Fast forward twelve years to our cross-country trip. There we were in the middle of an endless sea of cornfields when Amy and I were hit with the powerful yearning to get a dog. We would be moving to Philadelphia at the end of the summer where I would be starting graduate school. So, what could make more sense than to complicate our new life in a new city by bringing a dog into the picture?  We had no place to live yet, Amy would be looking for a new job, and I had no defined schedule. Didn’t matter. We had to have a dog.

And then there was the small matter of what kind of dog to get. Although we were not completely sure what they looked like, we immediately agreed on a Golden Retriever. It just sounded right. Soon after arriving at that decision, we were gazing in awe at Old Faithful in Yellowstone National Park when we met a couple who had a beautiful dog prancing proudly beside them.  We asked what kind of a dog he was, and when they said he was a Golden Retriever, we knew we had been on the right track. We were instantly and completely smitten.

We quickly put our plan together. As soon as we arrive in Los Angeles, we decided, we’ll check the classified section of the LA Times. For the next few hundred miles we could talk of little else. We had become obsessed.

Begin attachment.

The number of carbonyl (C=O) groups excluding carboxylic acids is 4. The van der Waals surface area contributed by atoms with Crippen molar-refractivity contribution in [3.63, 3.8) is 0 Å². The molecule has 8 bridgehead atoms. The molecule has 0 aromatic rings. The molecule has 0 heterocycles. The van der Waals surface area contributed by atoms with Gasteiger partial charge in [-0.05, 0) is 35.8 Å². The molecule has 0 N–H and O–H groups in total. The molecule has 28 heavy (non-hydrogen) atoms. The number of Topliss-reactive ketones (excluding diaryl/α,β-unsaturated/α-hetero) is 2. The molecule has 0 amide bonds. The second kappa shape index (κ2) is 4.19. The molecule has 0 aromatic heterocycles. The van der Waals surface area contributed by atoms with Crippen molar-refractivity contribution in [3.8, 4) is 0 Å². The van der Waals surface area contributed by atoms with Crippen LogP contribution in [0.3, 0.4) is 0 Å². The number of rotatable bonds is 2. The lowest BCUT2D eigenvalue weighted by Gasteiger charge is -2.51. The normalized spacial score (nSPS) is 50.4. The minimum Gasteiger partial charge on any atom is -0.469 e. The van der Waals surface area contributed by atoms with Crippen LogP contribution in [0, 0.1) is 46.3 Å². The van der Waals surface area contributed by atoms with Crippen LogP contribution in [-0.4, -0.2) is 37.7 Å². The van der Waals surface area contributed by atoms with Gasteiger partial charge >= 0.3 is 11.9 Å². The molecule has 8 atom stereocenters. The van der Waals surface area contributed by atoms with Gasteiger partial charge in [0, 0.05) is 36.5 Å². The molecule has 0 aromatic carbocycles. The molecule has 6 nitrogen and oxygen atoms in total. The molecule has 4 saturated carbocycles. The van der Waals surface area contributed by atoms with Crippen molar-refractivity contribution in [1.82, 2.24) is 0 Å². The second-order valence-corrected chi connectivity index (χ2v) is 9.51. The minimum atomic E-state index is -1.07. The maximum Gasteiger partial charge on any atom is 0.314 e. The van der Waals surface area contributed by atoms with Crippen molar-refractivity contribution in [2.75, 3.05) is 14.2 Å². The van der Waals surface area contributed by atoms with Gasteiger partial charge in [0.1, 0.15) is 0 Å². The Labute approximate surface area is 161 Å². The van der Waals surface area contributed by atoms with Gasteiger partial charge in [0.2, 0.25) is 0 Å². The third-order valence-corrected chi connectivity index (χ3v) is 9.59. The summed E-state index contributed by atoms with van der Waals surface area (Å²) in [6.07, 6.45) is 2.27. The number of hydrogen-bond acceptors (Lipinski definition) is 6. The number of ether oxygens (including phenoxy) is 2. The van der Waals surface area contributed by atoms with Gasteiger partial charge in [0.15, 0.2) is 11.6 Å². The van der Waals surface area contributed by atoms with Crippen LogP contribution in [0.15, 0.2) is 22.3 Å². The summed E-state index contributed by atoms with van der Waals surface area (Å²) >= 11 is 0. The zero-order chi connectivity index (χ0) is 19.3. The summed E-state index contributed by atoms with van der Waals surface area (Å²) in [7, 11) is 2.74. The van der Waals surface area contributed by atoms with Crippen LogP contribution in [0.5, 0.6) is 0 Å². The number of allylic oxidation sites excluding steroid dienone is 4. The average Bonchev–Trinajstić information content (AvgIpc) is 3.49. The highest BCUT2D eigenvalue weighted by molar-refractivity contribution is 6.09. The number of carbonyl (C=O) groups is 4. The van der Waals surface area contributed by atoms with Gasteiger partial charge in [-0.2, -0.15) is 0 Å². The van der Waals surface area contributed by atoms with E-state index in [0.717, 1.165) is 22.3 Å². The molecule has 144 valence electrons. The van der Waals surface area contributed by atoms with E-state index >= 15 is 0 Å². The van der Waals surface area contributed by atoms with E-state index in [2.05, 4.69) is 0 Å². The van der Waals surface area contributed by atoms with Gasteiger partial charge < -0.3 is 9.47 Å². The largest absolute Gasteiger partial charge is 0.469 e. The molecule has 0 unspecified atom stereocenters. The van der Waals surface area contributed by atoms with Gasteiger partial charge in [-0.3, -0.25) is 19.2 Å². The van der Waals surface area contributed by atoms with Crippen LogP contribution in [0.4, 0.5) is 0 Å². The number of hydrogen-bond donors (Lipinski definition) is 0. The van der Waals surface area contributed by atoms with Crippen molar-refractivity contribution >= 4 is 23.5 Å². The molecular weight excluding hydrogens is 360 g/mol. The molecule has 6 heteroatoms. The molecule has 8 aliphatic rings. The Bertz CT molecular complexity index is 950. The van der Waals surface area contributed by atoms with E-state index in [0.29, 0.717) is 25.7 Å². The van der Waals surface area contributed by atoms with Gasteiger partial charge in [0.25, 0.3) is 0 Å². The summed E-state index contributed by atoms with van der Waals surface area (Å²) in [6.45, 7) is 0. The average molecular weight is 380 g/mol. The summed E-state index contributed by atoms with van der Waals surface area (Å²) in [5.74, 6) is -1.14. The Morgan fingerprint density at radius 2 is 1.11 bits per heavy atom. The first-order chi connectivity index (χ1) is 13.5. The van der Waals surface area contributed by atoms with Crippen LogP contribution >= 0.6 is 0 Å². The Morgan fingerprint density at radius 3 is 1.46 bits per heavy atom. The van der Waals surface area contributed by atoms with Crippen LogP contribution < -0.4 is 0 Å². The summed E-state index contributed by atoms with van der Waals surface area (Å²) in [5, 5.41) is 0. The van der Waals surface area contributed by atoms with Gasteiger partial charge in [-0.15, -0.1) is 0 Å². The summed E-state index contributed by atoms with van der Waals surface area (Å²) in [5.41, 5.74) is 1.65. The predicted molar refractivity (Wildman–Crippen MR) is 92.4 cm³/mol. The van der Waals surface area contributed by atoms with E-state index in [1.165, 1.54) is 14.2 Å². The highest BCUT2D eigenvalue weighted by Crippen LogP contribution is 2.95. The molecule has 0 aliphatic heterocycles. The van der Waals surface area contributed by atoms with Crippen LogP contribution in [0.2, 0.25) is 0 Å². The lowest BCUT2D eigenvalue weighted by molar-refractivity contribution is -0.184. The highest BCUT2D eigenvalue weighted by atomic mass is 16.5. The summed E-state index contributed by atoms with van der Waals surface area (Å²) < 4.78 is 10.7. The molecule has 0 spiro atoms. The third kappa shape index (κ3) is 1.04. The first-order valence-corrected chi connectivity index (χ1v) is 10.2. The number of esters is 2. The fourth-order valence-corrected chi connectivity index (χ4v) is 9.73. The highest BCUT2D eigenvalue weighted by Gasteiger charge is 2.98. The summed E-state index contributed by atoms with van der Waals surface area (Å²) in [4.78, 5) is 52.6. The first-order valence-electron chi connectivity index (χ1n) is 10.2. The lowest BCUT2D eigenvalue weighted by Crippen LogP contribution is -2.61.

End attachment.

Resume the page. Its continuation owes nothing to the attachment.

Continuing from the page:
Once we were in striking distance of Los Angeles, we were on a mission to get the newspaper. Interestingly, the classified section had one pet listing and it did not strike us as at all odd that it was for a litter of Golden Retrievers. After all, at this point we were swept up in a deep belief in fate. We called the number and were told there was only one pup left, so we made an appointment for the following morning. The wait was almost too much to bear.

When we arrived at the house, we were greeted by a young couple. We still remember that their names were Tim and Christie McCorkle. They had a young baby who was in a wind-up swing, contentedly rocking back and forth to the rhythmic clicks of the swing mechanism.

All at once, in bounded the cutest creature we ever saw, an eight-week-old Golden puppy, wagging so heartily we thought he might take off. He greeted us with licks, then playfully bounced over to the baby and began darting below the swing, the baby’s feet hitting him as the swing passed overhead. He took it all in stride, loving the attention from the baby who was giggling the whole time, so amused by the puppy’s antics.

Was there any doubt this puppy would be ours?

We were so green in what to do with a dog, we didn’t even know what questions to ask. Sensing our ignorance, which, by the way, didn’t require much effort, Tim and Christie gave some suggestions for food and advised us to make sure he always has access to fresh water. Oh, and give him lots of attention and love. We did not need that last instruction.

The fee for the puppy was $150, which was like a million dollars to us back then. But a little matter like not being able to afford him was not going to get in the way.

And what to call him? To this day we can’t recall how the name came to us, but we quickly concurred – he would be named Ryan.

We gathered Ryan, along with the leash and collar Tim and Christie supplied, and we were on our way. He settled in between us on the front seat of the car, figuring out in a flash how to adjust the air conditioning vent with his paw so it would blow on his face. Smart little guy!